The Just a Bunch of Web Services (JBOWS) approach not only does not amount to a strategic implementation of service-oriented architecture (SOA), it also does not pay off in return on investment (ROI), according to a new report from Aberdeen Group, a Harte-Hanks Company.
Organizations investing in a "full SOA infrastructure," reported better results in terms of lower application development and maintenance costs and high end user satisfaction, than those doing tactical Web services, according to the Aberdeen survey. The report, "SOA Middleware Takes the Lead: Picking Up Where Web Services Leaves Off," covered results of a worldwide survey of 150 organizations and concluded that investment in enterprise service bus products, as well as registries and repositories pays off.
The report, which focused more on how organizations felt about the value of SOA, rather than on ROI metrics, found, for example, that companies that are deploying full SOA applications reported a 90 percent improvement in end-user satisfaction, versus 15 percent of those using a mix of SOA and Web services.
Among what Aberdeen considered to be the "best of class" in terms of building SOA based on middleware and registry/repositories, 100 percent reported a reduction in development costs and 72 percent reported a reduction in maintenance costs.
The report commissioned by BEA Systems Inc. and Hitachi Consulting Corp., also focused on the value of middleware. While agreeing that the report validates much of what they are seeing in real world SOA implementations, Jason Bloomberg, senior analyst, ZapThink LLC., and David Linthicum, CEO of Linthicum Group LLC., took a broader perspective.
Both of them repeated the mantra: "SOA is something you do, not something you buy."
Speaking on behalf of the ZapThink analysts, Bloomberg said, "We definitely agree that organizations who are implementing SOA middleware are more likely to achieve higher performance than those that are simply implementing Web services."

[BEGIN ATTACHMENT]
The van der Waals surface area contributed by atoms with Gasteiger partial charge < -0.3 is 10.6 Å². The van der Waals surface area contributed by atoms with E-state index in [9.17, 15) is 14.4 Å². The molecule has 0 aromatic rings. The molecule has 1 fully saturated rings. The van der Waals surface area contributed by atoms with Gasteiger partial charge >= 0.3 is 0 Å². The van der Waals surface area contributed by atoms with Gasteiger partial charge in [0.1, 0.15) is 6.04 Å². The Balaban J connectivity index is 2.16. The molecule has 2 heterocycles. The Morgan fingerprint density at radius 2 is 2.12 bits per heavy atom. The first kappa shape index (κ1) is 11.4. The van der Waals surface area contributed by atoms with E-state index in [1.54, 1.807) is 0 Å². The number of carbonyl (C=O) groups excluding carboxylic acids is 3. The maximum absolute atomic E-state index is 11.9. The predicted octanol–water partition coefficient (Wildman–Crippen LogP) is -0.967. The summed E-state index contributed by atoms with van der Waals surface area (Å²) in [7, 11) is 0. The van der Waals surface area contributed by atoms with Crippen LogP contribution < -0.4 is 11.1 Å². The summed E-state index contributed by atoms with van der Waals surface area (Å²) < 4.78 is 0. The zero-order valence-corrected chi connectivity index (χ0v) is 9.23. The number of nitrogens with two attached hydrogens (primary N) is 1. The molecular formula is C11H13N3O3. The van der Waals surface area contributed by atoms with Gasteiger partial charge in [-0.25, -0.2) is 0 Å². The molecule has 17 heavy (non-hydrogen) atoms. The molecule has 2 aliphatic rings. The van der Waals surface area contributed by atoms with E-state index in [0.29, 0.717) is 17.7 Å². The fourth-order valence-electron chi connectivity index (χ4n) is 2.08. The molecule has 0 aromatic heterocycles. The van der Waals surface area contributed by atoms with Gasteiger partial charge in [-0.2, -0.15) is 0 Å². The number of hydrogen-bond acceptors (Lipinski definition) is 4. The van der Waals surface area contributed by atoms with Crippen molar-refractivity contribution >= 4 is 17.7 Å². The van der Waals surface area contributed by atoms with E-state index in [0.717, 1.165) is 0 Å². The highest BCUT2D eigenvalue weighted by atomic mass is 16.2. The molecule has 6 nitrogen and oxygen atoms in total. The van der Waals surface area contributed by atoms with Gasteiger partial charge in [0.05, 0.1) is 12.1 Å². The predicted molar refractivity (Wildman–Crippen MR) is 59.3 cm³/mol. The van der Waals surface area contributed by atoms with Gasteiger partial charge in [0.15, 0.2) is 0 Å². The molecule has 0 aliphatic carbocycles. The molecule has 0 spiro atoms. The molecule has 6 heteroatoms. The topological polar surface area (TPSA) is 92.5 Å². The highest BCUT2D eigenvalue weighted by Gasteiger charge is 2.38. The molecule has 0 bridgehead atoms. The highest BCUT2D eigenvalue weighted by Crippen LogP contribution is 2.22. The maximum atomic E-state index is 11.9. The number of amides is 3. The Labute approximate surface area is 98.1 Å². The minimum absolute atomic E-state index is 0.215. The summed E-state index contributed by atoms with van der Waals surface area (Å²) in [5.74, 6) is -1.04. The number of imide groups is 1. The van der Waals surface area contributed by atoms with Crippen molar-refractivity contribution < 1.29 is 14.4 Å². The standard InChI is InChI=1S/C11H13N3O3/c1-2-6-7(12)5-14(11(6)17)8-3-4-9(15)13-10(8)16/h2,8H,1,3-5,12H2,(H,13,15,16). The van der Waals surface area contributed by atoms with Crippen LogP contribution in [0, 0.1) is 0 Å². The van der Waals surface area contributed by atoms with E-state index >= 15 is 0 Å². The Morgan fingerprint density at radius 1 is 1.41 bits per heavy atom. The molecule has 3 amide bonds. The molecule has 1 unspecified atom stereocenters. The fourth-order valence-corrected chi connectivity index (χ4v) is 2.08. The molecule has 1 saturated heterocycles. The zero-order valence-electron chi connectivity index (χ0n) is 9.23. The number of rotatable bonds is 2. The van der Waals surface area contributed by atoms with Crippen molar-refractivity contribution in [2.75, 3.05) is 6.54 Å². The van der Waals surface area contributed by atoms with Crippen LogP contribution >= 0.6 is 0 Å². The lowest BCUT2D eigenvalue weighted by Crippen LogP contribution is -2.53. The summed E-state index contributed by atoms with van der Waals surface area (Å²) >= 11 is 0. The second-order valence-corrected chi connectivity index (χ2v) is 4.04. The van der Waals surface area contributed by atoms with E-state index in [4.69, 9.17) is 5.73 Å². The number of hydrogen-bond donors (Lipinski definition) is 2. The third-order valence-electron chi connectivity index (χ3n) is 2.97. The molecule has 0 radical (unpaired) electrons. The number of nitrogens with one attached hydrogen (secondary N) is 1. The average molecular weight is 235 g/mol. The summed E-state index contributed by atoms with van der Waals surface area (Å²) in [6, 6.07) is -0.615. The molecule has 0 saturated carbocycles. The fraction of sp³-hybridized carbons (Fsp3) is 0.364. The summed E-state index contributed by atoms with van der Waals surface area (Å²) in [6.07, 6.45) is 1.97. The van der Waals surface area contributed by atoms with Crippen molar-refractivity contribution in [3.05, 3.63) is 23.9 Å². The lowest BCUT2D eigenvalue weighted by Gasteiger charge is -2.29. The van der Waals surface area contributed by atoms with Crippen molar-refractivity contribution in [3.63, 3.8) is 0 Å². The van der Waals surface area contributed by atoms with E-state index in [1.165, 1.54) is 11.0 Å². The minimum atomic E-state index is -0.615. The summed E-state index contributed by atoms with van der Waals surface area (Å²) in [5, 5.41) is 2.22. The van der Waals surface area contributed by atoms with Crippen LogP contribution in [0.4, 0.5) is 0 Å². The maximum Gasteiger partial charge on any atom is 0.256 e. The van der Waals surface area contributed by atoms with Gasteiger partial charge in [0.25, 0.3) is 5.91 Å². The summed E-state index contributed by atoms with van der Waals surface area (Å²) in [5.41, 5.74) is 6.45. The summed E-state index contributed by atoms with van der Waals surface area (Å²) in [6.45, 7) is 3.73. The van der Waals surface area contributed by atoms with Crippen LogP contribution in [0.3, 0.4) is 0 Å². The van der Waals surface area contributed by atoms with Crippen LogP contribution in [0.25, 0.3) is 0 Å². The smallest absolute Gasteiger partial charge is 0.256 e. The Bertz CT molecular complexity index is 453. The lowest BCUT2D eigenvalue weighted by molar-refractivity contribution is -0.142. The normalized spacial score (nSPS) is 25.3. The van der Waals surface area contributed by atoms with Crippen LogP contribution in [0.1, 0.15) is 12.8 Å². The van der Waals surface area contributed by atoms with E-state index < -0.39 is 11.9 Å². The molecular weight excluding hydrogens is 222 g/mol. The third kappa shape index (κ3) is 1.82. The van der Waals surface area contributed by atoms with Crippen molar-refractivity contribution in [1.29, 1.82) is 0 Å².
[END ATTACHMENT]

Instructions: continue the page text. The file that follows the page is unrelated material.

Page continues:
However, Bloomberg made a distinction between just buying middleware and implementing SOA.
"The fact of the matter is, many organizations who purchase so-called SOA middleware are not implementing SOA at all, but rather are using that middleware for traditional integration with the addition of Web services capabilities," he said. "In fact, the organizations that are the most successful with SOA are the ones that aren't allowing the middleware vendors to drive their initiatives."
Linthicum, who emphasizes the importance of taking a strategic approach to SOA with detailed planning prior to any product purchases, said he believes the vendors in the space would do well to follow a more strategic approach. In fact, he believes they could actually sell more products that way.
"I agree with Aberdeen that you need to have middleware technology to be successful with SOA," Linthicum said. "However, I'm not sure there's a direct correlation with what you spend and the success. The direct correlation is how much planning work is done before you select a technology, and select the right technology, not just buy technology."
Having worked the past five years developing ROI metrics for SOA for his business and government clients, he said there is no quick way to get a payoff on SOA.
"SOA is going to take a few years before you even understand the value that it's bringing to your enterprise," Linthicum said.
He acknowledges that the approach that emphasizes upfront strategic planning rather than upfront investment in products flies in the faces of how vendors sell products, but he still believes it would ultimately pay off for both the vendors and the customers.
"Some of the mistakes that vendors make is they have a tendency to sell tactically," he said, "and therefore have a very tough time defining the value around very tactical implementations of their technology. What they need to do is learn how to sell strategically. What is the end game here? In terms of the overall systemic value that the architecture is going to bring to the enterprise, and quantify that number and then be able to provide feedback on how much impact the investment is having on ROI."
Linthicum admits that strategic approach is still a hard sell for vendors because of the corporate culture that tends to live from quarter to quarter. With executives and managers bonuses often based on quarterly performance, an SOA project that may not pay dividends for several years can be a hard sell.
The pressure to do tactical Web services applications was evidenced in a quote from an anonymous CIO for pharmaceutical company in the Aberdeen report. He told the survey takers, "We can bang together composite applications with Web clients to our legacy applications as fast as the line-of-business asks. Satisfying the business is more important right now than a five-year SOA build out plan."
Vendors, consultants and customers all are struggling to justify the investment in time and money that SOA requires, Linthicum said. As is true of SOA itself, there are no easy answers to that problem.
One value of the Aberdeen report is the finding that the organizations that made the greatest commitment to doing a full SOA implementation reported the highest levels of satisfaction with the payoff, including the 100 percent that said they were reducing development costs.
While the quarterly viewpoint persists in many organizations, SOA does not appear to be an exception to one of the rules advocated by the late total quality management (TQM) guru, Dr. W. Edwards Deming: "Do it right the first time."